Officers of the RMS Titanic

Last Photograph of the Senior Officers of the RMS Titanic

Last Photograph of the Some of the Officers and Complements of the RMS Titanic. Reading from left to right:—Captain E. J. Smith. Dr. W. F. OLoughlin. First Officer W. M. Murdoch and Purser H. W. McElroy. GGA Image ID # 1055351a2b

The Titanic's officers were no novices and were well trained in the knowledge of this and all other dangers of the sea. From the Captain down, they were the pick of the best that the White Star Line had in its employ. Our Captain, Edward J. Smith, was the one always selected to "try out" each new ship of the Line and was regarded, with his thirty-eight years of service in the company, as both safe and competent.

Officers of the Titanic

  • Captain, Edward Charles Smith, held an Extra Master’s Certificate
  • Chief Officer, H. F. Wilde, held an Ordinary Master's Certificate
  • First Officer, W. M. Murdoch, held an Ordinary Master's Certificate
  • Second Officer, C. H. Lightoller, held an Extra Master's Certificate
  • Third Officer, H. J. Pitman, held an Ordinary Master's Certificate
  • Fourth Officer, J. G. Boxhall, held an Extra Master's Certificate
  • Fifth Officer, H. G. Lowe, held an Ordinary Master's Certificate
  • Sixth Officer, J. P. Moody, held an Ordinary Master's Certificate.

Surviving Officers with their Signature: H. G. Lowe, H. J. Pitman, C. H. Lightoller, and J. G. Boxhall, nd, circa 1913.

Surviving Officers With Their Signature: H. G. Lowe, H. J. Pitman, C. H. Lightoller, and J. G. Boxhall, nd, circa 1913. GGA Image ID # 170cacce4c

Captain Edward John Smith Who Went Down with His Ship

Listing of the Deck Officers of the RMS Titanic

A complete listing of the Officers of the RMS Titanic who were part of the Deck department. Rank, designations, and certificates of competence were also included for all officers.

The Late E. J. (Edward James ) Smith, RNR, Captain of the RMS Titanic and Commodore of the White Star Line

The Career of Captain E. J. Smith of the Titanic

NEW YORK. April 17.- Captain E. J. Smith, Into whose hands the passengers on the Titanic entrusted themselves on the voyage which will never be forgotten In the list of great sea disasters, had followed the sea from his boyhood.

RMS Titanic Chief Officer Henry Tingle Wilde. An Early Photograph circa 1900.

RMS Titanic Chief Officer, Henry F. Wilde

Henry Tingle Wilde was not considered a man given to flights of fancy. A tall, powerfully built man, just thirty-eight, he too had worked his ranks from a ship's apprentice in the old square-rigged ships, through the ranks until his appointment as chief officer of the Olympic in May 1911. The White Star Line's management held him in high regard, and Captain Smith valued his skill and experience.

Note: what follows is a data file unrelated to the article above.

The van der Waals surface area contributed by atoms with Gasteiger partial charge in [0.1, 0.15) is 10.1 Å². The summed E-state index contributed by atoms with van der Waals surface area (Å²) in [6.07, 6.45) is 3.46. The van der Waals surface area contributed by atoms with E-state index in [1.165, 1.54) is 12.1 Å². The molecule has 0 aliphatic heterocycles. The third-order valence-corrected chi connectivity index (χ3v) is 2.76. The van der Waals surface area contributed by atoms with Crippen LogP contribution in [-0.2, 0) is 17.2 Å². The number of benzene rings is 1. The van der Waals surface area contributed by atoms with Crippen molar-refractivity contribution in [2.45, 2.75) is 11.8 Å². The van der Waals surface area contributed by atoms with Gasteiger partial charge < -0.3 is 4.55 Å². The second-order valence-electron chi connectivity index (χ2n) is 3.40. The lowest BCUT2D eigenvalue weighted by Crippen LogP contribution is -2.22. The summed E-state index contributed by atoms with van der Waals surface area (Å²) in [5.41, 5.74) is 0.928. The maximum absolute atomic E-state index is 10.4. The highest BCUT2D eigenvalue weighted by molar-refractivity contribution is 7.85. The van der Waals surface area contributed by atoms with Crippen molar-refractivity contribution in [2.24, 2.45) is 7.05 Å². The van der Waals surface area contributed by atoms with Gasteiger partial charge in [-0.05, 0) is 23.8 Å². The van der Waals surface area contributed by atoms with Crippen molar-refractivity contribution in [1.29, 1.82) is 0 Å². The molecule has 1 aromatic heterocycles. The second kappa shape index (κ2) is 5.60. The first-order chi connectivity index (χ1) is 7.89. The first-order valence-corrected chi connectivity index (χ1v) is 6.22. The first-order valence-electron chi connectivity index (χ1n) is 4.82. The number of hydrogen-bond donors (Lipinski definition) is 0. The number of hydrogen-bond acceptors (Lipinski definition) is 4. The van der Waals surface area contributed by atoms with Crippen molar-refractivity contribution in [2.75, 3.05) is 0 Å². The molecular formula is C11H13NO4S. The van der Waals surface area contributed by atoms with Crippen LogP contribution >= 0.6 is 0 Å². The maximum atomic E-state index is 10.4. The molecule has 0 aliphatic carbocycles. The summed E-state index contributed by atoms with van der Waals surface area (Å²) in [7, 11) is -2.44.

First Officer William M. Murdoch of the RMS Titanic. nd circa 1910.

RMS Titanic First Officer William McMaster Murdoch

Thirty-nine year-old William McMaster Murdoch, with an "ordinary master's certificate" and a reputation as a "canny and dependable man", had climbed through the ranks of the White Star Line to become one of its foremost senior officers.

Charles H. Lightoller, DSC & Bar, R.D., R.N.R., Second Officer and Highest Ranking Officer to Survive the Sinking of the RMS Titanic.

RMS Titanic Second Officer, Charles H. Lightoller

One of the most wonderful escapes from the Titanic was that of the second officer, Mr. Charles Lightoller, whose evidence before the Senatorial Committee in New York was of great importance. On the night of the disaster he was in charge of the ship until 10 p.m., when he was relieved by the first officer, Mr. Murdock.

Blown-up Section Showing Herbert John Pitman Taken From a Photo of the Four Surviving Senior Officers of the RMS Titanic Circa 1913.

RMS Titanic Third Officer, Herbert J. Pitman

The 34-year-old Third Officer Herbert J. Pitman. Pitman, though rather short in stature, was an imposing figure with his pronounced mustache. He was also an extremely capable officer with sixteen years of experience at sea.

RMS Titanic's Fourth Officer, Joseph Grove Boxhall in Dress Uniform. nd, circa 1910.

RMS Titanic Fourth Officer, Joseph G. Boxhall

Joseph G. Boxhall, although selected as the fourth officer on the Titanic, actually held the highest maritime certificate of extra Master since 1904.

Fifth Officer on the RMS Titanic, Harold Godfrey Lowe. nd, circa 1910.

RMS Titanic Fifth Officer, Harold G. Lowe

Harold Lowe ran away from home at age 14, going on schooners and eventually working on square-rigged sailing ships. From there, he went to steamships while earning his certificates. For five years, Mr. Lowe had worked the West African coast routes before joining White Star Line about 15 months before the Titanic disaster. While with the White Star Line, he was the third officer on the SS Tropic, third on the Belgic, before becoming the fifth officer on the Titanic.

James Paul Moody, Sixth Officer on the RMS Titanic circa 1910. Mr. Moody Did Not Survive the Tragedy.

RMS Titanic Sixth Officer, James P. Moody

The foregoing evidence establishes quite clearly that Capt. Smith, the master; Mr. Murdoch, the first officer; Mr. Lightoller, the second officer; and Mr. Moody, the sixth officer, all knew on the Sunday evening that the vessel was entering a region where ice might be expected.


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